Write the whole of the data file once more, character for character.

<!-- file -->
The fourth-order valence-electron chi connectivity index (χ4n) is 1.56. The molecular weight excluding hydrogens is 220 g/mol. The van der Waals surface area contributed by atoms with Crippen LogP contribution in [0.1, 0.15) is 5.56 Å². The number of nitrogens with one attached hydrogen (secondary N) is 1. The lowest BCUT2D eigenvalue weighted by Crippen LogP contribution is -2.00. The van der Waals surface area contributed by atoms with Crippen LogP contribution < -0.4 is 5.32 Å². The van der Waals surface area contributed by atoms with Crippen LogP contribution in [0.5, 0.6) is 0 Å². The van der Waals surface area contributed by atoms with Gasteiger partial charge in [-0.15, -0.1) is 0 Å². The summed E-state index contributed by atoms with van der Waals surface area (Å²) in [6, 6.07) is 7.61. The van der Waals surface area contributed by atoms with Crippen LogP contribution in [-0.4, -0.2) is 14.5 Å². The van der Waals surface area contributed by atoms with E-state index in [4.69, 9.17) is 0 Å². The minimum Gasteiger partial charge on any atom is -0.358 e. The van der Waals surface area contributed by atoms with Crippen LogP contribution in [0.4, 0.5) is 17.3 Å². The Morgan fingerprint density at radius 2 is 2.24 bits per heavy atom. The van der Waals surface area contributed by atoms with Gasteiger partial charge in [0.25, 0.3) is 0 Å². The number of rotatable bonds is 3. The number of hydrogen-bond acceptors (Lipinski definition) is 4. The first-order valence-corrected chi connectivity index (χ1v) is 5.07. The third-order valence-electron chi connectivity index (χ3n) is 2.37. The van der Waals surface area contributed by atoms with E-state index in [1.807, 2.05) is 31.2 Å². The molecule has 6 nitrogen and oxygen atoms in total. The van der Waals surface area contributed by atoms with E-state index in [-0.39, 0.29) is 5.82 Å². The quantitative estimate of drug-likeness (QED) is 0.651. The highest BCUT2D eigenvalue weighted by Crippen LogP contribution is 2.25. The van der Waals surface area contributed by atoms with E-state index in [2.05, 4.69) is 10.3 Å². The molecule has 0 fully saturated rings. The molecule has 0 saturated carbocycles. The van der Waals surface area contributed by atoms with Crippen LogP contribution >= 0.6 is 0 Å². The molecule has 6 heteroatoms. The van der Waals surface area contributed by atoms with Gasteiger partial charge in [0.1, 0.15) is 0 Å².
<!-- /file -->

The fourth-order valence-electron chi connectivity index (χ4n) is 1.56. The molecular weight excluding hydrogens is 220 g/mol. The van der Waals surface area contributed by atoms with Crippen LogP contribution in [0.1, 0.15) is 5.56 Å². The number of nitrogens with one attached hydrogen (secondary N) is 1. The lowest BCUT2D eigenvalue weighted by Crippen LogP contribution is -2.00. The van der Waals surface area contributed by atoms with Crippen LogP contribution < -0.4 is 5.32 Å². The van der Waals surface area contributed by atoms with Crippen LogP contribution in [0.5, 0.6) is 0 Å². The van der Waals surface area contributed by atoms with Gasteiger partial charge in [-0.15, -0.1) is 0 Å². The summed E-state index contributed by atoms with van der Waals surface area (Å²) in [6, 6.07) is 7.61. The van der Waals surface area contributed by atoms with Crippen LogP contribution in [-0.4, -0.2) is 14.5 Å². The van der Waals surface area contributed by atoms with E-state index in [4.69, 9.17) is 0 Å². The minimum Gasteiger partial charge on any atom is -0.358 e. The van der Waals surface area contributed by atoms with Crippen LogP contribution in [0.4, 0.5) is 17.3 Å². The Morgan fingerprint density at radius 2 is 2.24 bits per heavy atom. The van der Waals surface area contributed by atoms with Gasteiger partial charge in [0.25, 0.3) is 0 Å². The number of rotatable bonds is 3. The number of hydrogen-bond acceptors (Lipinski definition) is 4. The first-order valence-corrected chi connectivity index (χ1v) is 5.07. The third-order valence-electron chi connectivity index (χ3n) is 2.37. The van der Waals surface area contributed by atoms with E-state index in [1.807, 2.05) is 31.2 Å². The molecule has 6 nitrogen and oxygen atoms in total. The van der Waals surface area contributed by atoms with E-state index in [-0.39, 0.29) is 5.82 Å². The quantitative estimate of drug-likeness (QED) is 0.651. The highest BCUT2D eigenvalue weighted by Crippen LogP contribution is 2.25. The van der Waals surface area contributed by atoms with E-state index in [2.05, 4.69) is 10.3 Å². The molecule has 0 fully saturated rings. The molecule has 0 saturated carbocycles. The van der Waals surface area contributed by atoms with Crippen LogP contribution >= 0.6 is 0 Å². The molecule has 6 heteroatoms. The van der Waals surface area contributed by atoms with Gasteiger partial charge in [0.1, 0.15) is 0 Å².